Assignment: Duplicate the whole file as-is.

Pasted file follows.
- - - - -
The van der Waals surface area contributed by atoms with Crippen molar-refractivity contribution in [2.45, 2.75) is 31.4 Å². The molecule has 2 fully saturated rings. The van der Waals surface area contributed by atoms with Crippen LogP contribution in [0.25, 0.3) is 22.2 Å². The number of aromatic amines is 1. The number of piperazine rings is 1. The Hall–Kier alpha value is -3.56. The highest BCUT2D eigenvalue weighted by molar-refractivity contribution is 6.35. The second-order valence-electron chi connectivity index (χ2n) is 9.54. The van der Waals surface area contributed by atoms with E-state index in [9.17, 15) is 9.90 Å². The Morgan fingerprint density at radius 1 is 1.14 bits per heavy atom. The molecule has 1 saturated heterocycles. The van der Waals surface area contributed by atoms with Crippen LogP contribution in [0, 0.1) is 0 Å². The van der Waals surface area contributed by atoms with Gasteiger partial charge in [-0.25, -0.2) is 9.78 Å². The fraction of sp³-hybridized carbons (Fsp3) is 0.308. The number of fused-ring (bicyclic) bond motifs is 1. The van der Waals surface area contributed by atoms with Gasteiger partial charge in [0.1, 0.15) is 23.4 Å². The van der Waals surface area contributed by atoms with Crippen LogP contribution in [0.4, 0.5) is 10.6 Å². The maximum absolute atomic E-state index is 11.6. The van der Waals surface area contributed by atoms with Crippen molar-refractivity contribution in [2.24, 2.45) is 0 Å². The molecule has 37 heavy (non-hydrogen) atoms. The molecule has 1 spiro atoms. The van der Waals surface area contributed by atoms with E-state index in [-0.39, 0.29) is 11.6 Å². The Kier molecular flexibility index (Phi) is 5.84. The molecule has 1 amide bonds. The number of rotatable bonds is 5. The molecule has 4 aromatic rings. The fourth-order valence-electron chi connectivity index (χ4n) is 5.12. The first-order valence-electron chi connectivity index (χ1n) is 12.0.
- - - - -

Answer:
The van der Waals surface area contributed by atoms with Crippen molar-refractivity contribution in [2.45, 2.75) is 31.4 Å². The molecule has 2 fully saturated rings. The van der Waals surface area contributed by atoms with Crippen LogP contribution in [0.25, 0.3) is 22.2 Å². The number of aromatic amines is 1. The number of piperazine rings is 1. The Hall–Kier alpha value is -3.56. The highest BCUT2D eigenvalue weighted by molar-refractivity contribution is 6.35. The second-order valence-electron chi connectivity index (χ2n) is 9.54. The van der Waals surface area contributed by atoms with E-state index in [9.17, 15) is 9.90 Å². The Morgan fingerprint density at radius 1 is 1.14 bits per heavy atom. The molecule has 1 saturated heterocycles. The van der Waals surface area contributed by atoms with Crippen LogP contribution in [0, 0.1) is 0 Å². The van der Waals surface area contributed by atoms with Gasteiger partial charge in [-0.25, -0.2) is 9.78 Å². The fraction of sp³-hybridized carbons (Fsp3) is 0.308. The number of fused-ring (bicyclic) bond motifs is 1. The van der Waals surface area contributed by atoms with Gasteiger partial charge in [0.1, 0.15) is 23.4 Å². The van der Waals surface area contributed by atoms with Crippen LogP contribution in [0.4, 0.5) is 10.6 Å². The maximum absolute atomic E-state index is 11.6. The van der Waals surface area contributed by atoms with Crippen molar-refractivity contribution in [2.24, 2.45) is 0 Å². The molecule has 37 heavy (non-hydrogen) atoms. The molecule has 1 spiro atoms. The van der Waals surface area contributed by atoms with E-state index in [-0.39, 0.29) is 11.6 Å². The Kier molecular flexibility index (Phi) is 5.84. The molecule has 1 amide bonds. The number of rotatable bonds is 5. The molecule has 4 aromatic rings. The fourth-order valence-electron chi connectivity index (χ4n) is 5.12. The first-order valence-electron chi connectivity index (χ1n) is 12.0.